Closed Circuit is another of those mystery thrillers in which everybody is keeping secrets from everybody else, to the extent that defense attorneys Eric Bana and Rebecca Hall are not allowed to communicate with each other, and their defendant won't speak to them.
The Spectacular Now was written by the screenwriters of 500 Days of Summer, and director James Pensoldt apparently respected their efforts, because The Spectacular Now is very nearly as great as 500 Days of Summer-- maybe just as great, because what it lacks in not having Zooey Deschanel it gains in having Shailene Woodley, whose final close-up does with facial expression more than I can imagine any other current performer doing.
I have been maligning Lee Daniels' The Butler as a movie without a central storyline, but my powers of prophecy were weak: its story is the whole civil rights movement, from beginning lunch counters to South African apartheid and the Reagan administration.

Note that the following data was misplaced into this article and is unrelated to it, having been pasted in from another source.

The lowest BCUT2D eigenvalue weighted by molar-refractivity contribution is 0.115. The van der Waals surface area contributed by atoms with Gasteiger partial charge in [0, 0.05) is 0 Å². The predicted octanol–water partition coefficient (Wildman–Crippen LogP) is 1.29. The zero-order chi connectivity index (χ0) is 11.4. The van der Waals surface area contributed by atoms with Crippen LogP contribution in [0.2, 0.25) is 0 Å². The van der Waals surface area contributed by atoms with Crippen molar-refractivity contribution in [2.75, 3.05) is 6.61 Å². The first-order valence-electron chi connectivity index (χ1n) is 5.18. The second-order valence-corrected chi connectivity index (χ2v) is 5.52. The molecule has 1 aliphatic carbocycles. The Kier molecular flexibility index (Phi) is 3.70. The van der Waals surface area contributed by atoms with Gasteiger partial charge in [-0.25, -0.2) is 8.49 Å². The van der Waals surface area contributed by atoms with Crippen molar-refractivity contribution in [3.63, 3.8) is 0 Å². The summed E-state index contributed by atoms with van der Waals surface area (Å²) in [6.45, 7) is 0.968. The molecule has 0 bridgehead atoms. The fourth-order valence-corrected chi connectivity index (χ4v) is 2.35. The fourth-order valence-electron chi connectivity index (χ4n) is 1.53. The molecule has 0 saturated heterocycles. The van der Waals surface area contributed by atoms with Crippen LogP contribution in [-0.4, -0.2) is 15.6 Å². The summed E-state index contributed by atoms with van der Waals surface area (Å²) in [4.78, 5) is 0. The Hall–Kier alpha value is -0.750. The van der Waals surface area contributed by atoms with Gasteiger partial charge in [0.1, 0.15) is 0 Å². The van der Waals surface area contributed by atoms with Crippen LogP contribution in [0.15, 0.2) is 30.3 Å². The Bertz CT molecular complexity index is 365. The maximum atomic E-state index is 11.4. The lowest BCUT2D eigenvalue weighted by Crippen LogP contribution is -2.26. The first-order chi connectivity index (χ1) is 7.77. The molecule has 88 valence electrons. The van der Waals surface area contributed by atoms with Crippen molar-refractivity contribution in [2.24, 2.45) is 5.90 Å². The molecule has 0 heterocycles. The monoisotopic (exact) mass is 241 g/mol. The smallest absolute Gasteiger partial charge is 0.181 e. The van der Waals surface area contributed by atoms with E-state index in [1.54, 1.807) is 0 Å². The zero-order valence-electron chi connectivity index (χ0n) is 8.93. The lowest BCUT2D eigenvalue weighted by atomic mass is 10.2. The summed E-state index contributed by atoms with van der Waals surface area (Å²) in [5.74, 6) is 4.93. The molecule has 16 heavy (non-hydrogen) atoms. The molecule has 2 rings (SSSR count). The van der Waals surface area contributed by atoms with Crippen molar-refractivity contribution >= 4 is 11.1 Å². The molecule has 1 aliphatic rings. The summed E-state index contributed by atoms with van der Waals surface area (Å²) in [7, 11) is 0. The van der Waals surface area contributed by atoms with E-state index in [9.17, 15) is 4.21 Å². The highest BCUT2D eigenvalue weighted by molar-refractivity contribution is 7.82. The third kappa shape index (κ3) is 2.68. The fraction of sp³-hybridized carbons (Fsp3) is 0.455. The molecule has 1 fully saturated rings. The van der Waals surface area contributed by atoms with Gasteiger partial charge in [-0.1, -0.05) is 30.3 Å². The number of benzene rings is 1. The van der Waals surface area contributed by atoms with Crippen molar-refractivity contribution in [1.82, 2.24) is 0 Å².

Pacific Rim qualifies as almost the ultimate special-effects sci-fi movie in that it involves almost no plot and includes almost nothing but robots and monsters the size of 25-story buildings. And it proves that you don’t need a plot to be illogical and inconsistent.
The Lone Ranger is first-rate for comedy in the beginning, action at the end, and a totally new interpretation of Tonto by Johnny Depp.
It falls short because its main plot seems intended to be separate revenge stories of the Lone Ranger's and Tonto's, but in the end turns into a railroad story; the interpretation of the Lone Ranger is lame; and it is inconsistent in tone and even topic.
The Heat is an unusual buddy-cop movie in that the odd couple cops are women-- it's also unusual in being very funny indeed, and has a plot that pretty clearly hangs together, though it does not particularly feature credibility.